Infuse Bee Balm (Monarda fistulosa) flowers and leaves in oil, then combine with shea butter, to make a super-healing hand butter for dry, chapped, or achy hands.
Smooth this rich butter over dry, sore hands at night and wake up to softer skin!
Shea (or Mango) Butter – protects and smooths chapped or rough skin
Bee Balm (Monarda fistulosa) Flowers & Leaves – a common garden flower or wildflower in the mint family that attracts pollinators; also called Wild Bergamot; when used externally, it can heal damaged skin and wounds; can also be used for aching joints
Learn more about growing and drying bee balm, plus 8 ways to use it at our family site, Unruly Gardening: How to Grow & Use Bee Balm
Fractionated Coconut Oil – gives an overall lighter feel to the butter, but you can use more infused oil if it’s not available
Rosehip Seed Oil – exceptional for healing damaged skin
Bergamot Essential Oil – optional for scent, check that you’re using bergapten-free, furanocoumarin-free, or bergamot FCF essential oil, to avoid sun sensitivity
How to Make Bee Balm Infused Oil
To make this recipe, you’ll first need to make an infused oil.
You don’t need a lot of infused oil in this hand butter recipe, so you may wish to use the leftover oil to make Bee Balm Salve, and/or use the infused oil in the basic lip balm recipes in my article: How to Make Your Own Lip Balm Recipes.
To make infused oil, you’ll need:
- freshly dried bee balm flowers and/or leaves (see How to Dry Flowers & Herbs from the Garden for drying tips)
- the oil of your choice – apricot kernel, sweet almond, or sunflower are good choices
There are a few ways to infuse oil, we’ll cover a quick way, a medium way, and a slower way.
HERBAL SALVES & BALMS
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The Quick Infusing Method
This method works best if you don’t have the time or desire to wait a few weeks for infused oil.
- Fill a glass canning jar 1/4 to 1/2 of the way with crumbled up dried bee balm flowers and/or leaves.
- Fill the jar almost to the top with your chosen oil – sunflower oil can be good for most skin types. For a slightly lighter feel, try apricot kernel or rice bran oil. You can also mix and match your favorite oils.
- Set the uncovered jar down into a saucepan containing a few inches of water, forming a makeshift double boiler of sorts.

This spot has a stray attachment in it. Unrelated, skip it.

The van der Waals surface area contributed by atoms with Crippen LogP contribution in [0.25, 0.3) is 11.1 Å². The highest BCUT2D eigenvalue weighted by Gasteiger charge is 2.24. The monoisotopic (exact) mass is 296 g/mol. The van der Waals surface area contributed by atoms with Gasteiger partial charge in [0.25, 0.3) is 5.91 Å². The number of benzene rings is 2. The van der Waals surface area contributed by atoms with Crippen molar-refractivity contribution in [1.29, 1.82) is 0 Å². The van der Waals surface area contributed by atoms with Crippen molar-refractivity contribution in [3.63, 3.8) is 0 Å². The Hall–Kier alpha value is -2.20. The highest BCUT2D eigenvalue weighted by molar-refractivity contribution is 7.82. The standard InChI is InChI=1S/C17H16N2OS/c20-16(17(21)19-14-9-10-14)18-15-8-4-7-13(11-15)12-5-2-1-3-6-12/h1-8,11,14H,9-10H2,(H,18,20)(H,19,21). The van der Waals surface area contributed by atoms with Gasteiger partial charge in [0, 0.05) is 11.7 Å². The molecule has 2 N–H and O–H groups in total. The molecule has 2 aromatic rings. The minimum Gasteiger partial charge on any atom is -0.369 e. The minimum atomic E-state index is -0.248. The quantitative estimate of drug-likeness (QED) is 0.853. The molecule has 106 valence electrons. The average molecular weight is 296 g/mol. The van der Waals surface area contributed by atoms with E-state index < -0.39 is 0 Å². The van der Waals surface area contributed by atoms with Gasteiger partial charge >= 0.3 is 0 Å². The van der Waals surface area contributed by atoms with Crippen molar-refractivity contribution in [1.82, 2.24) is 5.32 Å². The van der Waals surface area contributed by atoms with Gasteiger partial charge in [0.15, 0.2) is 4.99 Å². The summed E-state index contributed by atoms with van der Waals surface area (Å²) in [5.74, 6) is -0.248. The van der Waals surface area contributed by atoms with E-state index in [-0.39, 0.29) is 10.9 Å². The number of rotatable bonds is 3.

- Place the pan over a low burner and heat for around 2 to 3 hours.
- Don’t allow the water to evaporate out of the pan, and monitor the oil while it’s heating.
- Remove from the heat and strain out enough oil for your recipe when needed. You can top off the jar with more oil and allow it to continue infusing the slow way until needed again.
- Store the remaining infused oil in a dark spot or cabinet out of direct sunlight and heat. Shelf life should be about 1+ year.
The Medium Sunny Window Infusing Method
- Repeat steps 1 and 2 from above, and fill a jar with crumbled bee balm flowers/leaves and fill with oil. Put a lid on the jar.
- Place the jar in a warm sunny window for a week or two, then transfer to a darker spot to infuse another week or so. The heat from the warm sunny window helps gently speed up the infusing process a bit.
The Slower Traditional Infusing Method
- This way requires more patience and time, but results in a strongly infused and lovely oil.
- Repeat steps 1 and 2 above, and fill a jar with crumbled dried flowers/leaves and oil.
- Instead of infusing over heat, you’ll put a lid on the jar and tuck it away in a cabinet or on a shelf and let it infuse for at least 4 to 6 weeks, shaking occasionally as you remember to.
- Strain out the oil needed for your recipe.
Bee Balm Intensive Hand Butter
Now, we’re ready to make the hand butter!
- 2 tbsp (23 g) bee balm infused oil
- 1 tbsp (12 g) fractionated coconut oil, or more infused oil
- 3/4 cup (165 g) shea butter
- 1 tbsp (12 g) rosehip seed oil
- 30 to 40 drops bergapten-free bergamot essential oil
Directions to Make
- Combine infused oil, fractionated coconut oil, and shea butter in a wide mouth pint jar, or other tall narrow container.
- Place the jar in a saucepan containing a few inches of water, forming a double boiler.
- Heat over low heat, just until the shea butter melts.
- Remove from heat and cool for about 3 minutes.
- Stir in the rosehip seed oil.
- Chill in the refrigerator for 30 to 35 minutes, or until it starts solidifying.
- Using one beater in a hand mixer, whip on medium-high to high speed until light and fluffy.
- Add the essential oil and beat for another 30 seconds.
- Store in the mixing jar, or spoon into smaller jars.
Yield: fills about four 4-ounces jars
Hand butter can also be used on other dry areas, such as feet, knees, elbows, etc.
This recipe can also be found in my Big Book of Homemade Products!
You can find it on Amazon or at your favorite bookseller.